It was decided to store the list of free blocks not in a bitmap, but in B-tree with elements “Initial block of free blocks fragment”/”Fragment size”, and not in one B-tree, but in two duplicate: one element is sorted by a number of the initial block of fragment, and the second – by size of these free space fragments.

It allows you to quickly find a group of free blocks of the most suitable size.

Information on free and allocated information nodes

Similar to free blocks, free and dedicated information nodes of the Allocation Groups are described in the xfs_agi structure (see also /usr/include/xfs/xfs_ag.h for definition) at an offset of 0x400.

The information nodes are allocated in groups with 64 pieces. Information about occupancy/freighting of information nodes of this group is stored in the same bitmap (64-bit number).

But since every next group of info nodes is not necessarily located behind the previous one, this information still has to be stored in the B-tree.

This scheme allows you to remove the limitation on the number of information nodes typical of many other file systems. On XFS the message “Not enough space” is unambiguous, it cannot mean “table of information nodes is overflowed” when creating a file.

B+ trees

XFS uses B+ trees everywhere. They are used to index inodes packs, lists of free extents, directory elements and records of file cards.

B+ XFS trees have a quite traditional structure: in internal nodes, only the keys and pointers to the descendants are stored, and the leaves contain the keys and data.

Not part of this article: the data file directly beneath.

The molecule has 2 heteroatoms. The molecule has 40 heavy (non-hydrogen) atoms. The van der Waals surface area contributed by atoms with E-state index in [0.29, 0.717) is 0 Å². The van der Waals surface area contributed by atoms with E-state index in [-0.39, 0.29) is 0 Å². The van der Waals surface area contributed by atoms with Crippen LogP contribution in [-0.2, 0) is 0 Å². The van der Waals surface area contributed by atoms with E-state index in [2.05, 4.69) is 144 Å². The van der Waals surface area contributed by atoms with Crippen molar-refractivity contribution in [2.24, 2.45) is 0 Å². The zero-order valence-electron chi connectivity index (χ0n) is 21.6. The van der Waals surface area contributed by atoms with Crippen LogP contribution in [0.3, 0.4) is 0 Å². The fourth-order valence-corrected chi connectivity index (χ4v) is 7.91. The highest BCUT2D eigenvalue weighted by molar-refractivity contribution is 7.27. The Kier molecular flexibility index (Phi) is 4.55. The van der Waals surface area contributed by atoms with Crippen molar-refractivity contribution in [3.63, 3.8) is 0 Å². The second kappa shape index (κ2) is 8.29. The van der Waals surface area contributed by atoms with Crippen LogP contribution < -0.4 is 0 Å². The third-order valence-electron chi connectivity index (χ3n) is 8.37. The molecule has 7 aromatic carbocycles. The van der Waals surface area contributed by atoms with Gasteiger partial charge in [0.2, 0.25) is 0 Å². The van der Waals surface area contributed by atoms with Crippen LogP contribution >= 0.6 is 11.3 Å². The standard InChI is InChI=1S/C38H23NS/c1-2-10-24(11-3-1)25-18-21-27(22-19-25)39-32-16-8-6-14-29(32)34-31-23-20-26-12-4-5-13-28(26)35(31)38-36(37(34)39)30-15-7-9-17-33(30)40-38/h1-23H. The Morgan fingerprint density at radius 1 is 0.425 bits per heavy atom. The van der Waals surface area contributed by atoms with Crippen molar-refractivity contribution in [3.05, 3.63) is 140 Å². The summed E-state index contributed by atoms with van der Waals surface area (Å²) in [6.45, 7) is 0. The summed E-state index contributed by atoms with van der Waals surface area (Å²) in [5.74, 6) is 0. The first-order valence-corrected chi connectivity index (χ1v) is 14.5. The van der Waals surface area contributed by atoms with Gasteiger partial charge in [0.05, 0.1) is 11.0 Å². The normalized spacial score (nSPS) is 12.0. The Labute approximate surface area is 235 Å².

Since there are several tree types in XFS, the general code handles only the standard block headers (xfs_btree.h).

After the header, there are data arrays. For internal nodes, these are:

  • Two lists – keys and pointers to descendants growing in the middle. For leaves is an array of records, sorted in ascending order.
  • Key Format and records, respectively, are determined by the tree type.

Architecture features

As mentioned above, XFS consists of data sections (contains metadata and can contain logs), a log, and a real-time section.

The data section is divided into equal groups of blocks (allocation groups), the number of which determines the level of parallelism in the allocation of space; each group contains a superblock, free space management of the group, table inode (created on demand).

The block size in Linux is 4 KB. Space allocation is done by extents (up to 8 GB).

XFS was not previously suitable for storing a large number of small files (such as a mail server) as it is slow to handle metadata, but it is gradually improving. For example:

  • files opened during a sudden computer shutdown will be filled with zeros (fixed);
  • instant file system creation and expansion at zero overhead (ext4 has 1.5%, i.e. 269GB for 16TB) and approximately the same as ext4 overhead for file storage (0.07% less for a set of 10TB out of 10 million files
  • 64-bit inode numbers for a file system with the size 2T and more, not all 32-bit programs will survive it (fixed);

64-bit file system

Allocation of space by extents (Extent – pointer to the beginning and number of consecutive blocks). In extents space is allocated for storing files and free blocks B-tree indexes are actively used for storing various file system data: for the list of blocks with inode-series, the list of extents with file contents, file directories, lists of free blocks extents (free blocks are indexed both by block size and location). However, using b-tree indexes is not a dogma – a small file or directory can be placed directly inside the inode.

Delayed allocation.

When a file is written, it is allocated space in memory, while the disk only allocates space when the file is written to disk. In this way, it optimally allocates disk space for the file, which reduces fragmentation.